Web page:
Understanding plant growth across seasons is key to grazing


The month of August is full of transition and the anticipation of fall is just around the corner. In many of our pastures the grasses were dry, crisp and a shade of dull green to brown. But mid-month rain gave a needed boost to our drought-stressed landscape.

We share words of commiseration about the heat and how the grass won’t grow and the low yields that come from hay cuttings at this time, but this is a pattern we see many years and we should expect it.

So let’s remind ourselves what is happening out there in our pastures. The basic function of a plant is to take carbon dioxide, water and energy (sunlight) and convert it to carbohydrates and sugar.

This is photosynthesis, without which our very existence comes into question. However, there are different types of photosynthesis that affect how plants grow.

For example, in Ohio we predominately grow cool season grasses. These are typically characterized by C3 photosynthesis and are generally considered less efficient at gathering carbon dioxide and using water than C4 plants (warm season grasses).

Water loss

The greatest water loss due to respiration actually occurs during the peak photosynthetic activity in July and August. Examples of “cool season” grasses are bluegrass, orchardgrass, tall fescue, reed canary grass, brome and timothy.

Optimum air temperature for growth is in the 65-75 degree range. A C4 plant is more efficient and prefers warmer temperatures. Corn is a C4 plant in addition to other “warm season” grasses like sorghum, Bermuda grass, and other prairie grasses.

In managing our perennial grasses we take advantage of the plant’s ability to store carbohydrate reserves during periods of stress and dormancy so that they may initiate new growth when favorable conditions occur.

We expect high production from cool season grasses in the spring into early summer, with a slowdown during peak summer, and an increase in production in late summer into early fall.

By contrast, the warm season grasses are at peak production when the cool season grasses slump in the summer. As a manager of pasture, the main responsibility is to take advantage of a plant’s mission to reproduce a seed head to continue the existence of the species and take advantage of the livestock’s goal of eating the best tasting meal it can find.

Thus, a primary goal is to ensure that in its mission to eat well, the livestock do not consume so much of a plant as to inhibit the plant’s ability to store carbohydrate reserves for continued growth.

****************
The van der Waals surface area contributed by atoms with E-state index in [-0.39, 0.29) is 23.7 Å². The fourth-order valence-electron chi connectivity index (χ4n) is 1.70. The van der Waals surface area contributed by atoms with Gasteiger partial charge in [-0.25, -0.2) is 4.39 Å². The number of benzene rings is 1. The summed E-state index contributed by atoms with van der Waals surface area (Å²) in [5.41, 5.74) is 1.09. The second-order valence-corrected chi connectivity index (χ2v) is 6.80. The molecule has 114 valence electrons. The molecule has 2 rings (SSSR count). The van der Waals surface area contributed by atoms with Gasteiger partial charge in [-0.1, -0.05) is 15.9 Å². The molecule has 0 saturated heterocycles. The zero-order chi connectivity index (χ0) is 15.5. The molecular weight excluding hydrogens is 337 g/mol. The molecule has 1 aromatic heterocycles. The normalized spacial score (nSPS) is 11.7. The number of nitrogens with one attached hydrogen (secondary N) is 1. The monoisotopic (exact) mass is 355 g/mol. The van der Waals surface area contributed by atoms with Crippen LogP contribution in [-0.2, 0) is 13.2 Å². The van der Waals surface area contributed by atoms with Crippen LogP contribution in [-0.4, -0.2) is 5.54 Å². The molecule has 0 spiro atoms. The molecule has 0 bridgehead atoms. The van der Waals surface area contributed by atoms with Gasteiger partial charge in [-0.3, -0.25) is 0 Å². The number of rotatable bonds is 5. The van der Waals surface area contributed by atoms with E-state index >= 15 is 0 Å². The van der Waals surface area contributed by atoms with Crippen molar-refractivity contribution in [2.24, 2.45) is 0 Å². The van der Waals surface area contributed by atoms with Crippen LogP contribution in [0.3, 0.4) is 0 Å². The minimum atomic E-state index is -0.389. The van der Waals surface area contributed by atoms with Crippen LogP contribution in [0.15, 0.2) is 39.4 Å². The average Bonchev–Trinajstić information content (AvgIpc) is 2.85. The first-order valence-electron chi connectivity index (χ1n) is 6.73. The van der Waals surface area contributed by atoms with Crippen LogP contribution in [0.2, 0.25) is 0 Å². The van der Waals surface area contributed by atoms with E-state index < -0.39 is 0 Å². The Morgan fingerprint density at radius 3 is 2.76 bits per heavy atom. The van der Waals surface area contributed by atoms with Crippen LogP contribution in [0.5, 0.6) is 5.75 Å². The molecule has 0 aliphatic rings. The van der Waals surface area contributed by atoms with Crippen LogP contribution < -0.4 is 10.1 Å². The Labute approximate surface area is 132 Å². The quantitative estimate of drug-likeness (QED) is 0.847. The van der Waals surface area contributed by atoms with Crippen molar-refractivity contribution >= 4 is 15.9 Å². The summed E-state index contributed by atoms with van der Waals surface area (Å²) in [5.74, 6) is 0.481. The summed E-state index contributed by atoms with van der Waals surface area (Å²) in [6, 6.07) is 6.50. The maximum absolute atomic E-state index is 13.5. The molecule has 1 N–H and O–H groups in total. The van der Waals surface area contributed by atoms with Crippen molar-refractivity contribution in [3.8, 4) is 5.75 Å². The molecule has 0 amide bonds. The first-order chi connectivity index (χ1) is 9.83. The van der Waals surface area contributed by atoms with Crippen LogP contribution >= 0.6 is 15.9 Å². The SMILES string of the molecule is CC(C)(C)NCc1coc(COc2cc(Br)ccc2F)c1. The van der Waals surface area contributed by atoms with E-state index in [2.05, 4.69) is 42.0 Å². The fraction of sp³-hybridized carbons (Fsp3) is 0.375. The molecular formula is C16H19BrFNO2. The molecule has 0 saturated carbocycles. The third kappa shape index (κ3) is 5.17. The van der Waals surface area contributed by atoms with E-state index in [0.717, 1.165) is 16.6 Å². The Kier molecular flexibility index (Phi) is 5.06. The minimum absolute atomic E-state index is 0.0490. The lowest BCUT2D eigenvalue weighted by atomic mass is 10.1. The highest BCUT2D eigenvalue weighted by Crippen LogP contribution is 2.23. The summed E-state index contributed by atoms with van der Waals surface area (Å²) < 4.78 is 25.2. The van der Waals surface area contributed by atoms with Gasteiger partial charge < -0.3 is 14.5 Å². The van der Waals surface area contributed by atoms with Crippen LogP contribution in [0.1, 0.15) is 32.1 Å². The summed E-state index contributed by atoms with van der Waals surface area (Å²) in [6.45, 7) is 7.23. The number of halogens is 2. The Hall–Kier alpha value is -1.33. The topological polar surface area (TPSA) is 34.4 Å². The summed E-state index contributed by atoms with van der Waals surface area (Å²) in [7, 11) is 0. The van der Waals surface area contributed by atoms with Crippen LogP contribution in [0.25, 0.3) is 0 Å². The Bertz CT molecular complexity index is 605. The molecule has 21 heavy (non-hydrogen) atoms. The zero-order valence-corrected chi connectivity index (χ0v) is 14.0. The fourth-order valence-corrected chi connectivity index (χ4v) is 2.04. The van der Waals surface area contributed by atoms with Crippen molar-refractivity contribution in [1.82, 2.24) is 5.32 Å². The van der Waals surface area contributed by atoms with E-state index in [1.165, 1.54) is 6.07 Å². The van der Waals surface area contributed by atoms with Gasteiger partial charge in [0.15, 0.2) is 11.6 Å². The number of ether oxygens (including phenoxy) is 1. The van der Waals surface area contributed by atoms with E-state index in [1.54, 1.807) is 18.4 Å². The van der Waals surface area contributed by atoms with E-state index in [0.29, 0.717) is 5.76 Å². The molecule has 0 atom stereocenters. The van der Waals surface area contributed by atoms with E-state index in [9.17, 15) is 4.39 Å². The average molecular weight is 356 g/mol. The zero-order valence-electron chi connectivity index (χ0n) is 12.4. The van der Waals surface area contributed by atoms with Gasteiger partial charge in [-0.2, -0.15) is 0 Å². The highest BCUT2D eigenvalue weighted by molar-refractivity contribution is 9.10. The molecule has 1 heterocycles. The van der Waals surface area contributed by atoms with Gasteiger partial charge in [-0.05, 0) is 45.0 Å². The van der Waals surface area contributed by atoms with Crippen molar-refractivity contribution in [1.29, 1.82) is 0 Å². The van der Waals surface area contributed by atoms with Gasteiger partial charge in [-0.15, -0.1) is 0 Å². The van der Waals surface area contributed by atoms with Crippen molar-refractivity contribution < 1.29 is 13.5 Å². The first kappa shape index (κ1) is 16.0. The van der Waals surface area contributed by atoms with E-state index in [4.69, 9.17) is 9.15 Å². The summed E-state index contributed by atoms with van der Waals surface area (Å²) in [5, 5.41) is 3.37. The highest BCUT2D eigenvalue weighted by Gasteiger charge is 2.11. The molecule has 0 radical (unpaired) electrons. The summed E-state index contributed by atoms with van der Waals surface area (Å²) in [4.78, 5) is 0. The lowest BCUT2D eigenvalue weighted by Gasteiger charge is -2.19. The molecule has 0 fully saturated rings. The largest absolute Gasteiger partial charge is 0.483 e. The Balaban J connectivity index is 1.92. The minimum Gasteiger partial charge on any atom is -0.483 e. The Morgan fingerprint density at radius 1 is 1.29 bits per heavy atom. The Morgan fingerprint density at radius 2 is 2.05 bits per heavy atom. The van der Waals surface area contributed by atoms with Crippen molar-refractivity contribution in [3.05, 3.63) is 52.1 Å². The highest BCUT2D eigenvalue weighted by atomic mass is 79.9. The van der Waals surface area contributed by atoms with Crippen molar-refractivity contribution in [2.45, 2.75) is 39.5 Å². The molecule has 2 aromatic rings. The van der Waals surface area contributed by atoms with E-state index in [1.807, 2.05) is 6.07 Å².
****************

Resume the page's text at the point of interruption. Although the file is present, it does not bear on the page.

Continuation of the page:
Leaf maintenance

A plant needs to maintain enough leaf area to collect sunlight for photosynthesis. This is why strategies that encourage rest periods and multiple paddock designs are strongly encouraged.

“Take half, leave half” is one simple rule of thumb for judging when to move livestock or make a cutting. Three-four inches of residual leaf area is standard for rapid recovery in cool season grasses.

We can take advantage of the late summer bump in forage growth. Tall fescue shows poor growth during the summer months and as a result may fall out of favor in some programs but it is one of the most prolific grasses in our area during the fall months and may be utilized to stockpile forage for winter grazing.

The time to make a final clipping or grazing of tall fescue for stockpiling use in November or December is actually about mid-July to early August. Extending the grazing season in this manner minimizes weather concerns, provides high quality forage, requires less labor and has the potential to lower expenses through less use of hay.

Understanding plant growth is vital to successful grazing management. Take the time to evaluate your management system. Consider your grass varieties and ability to utilize rotations.

Resources available

There are many resources out there to assist the pasture manager. An addition to all the fact sheets we have at our disposal, two resources I keep close are the Forage Crop Pocket Guide, available from the International Plant Nutrition Institute, and the Forage Field Guide, available from Purdue and Ohio State University Extensions.


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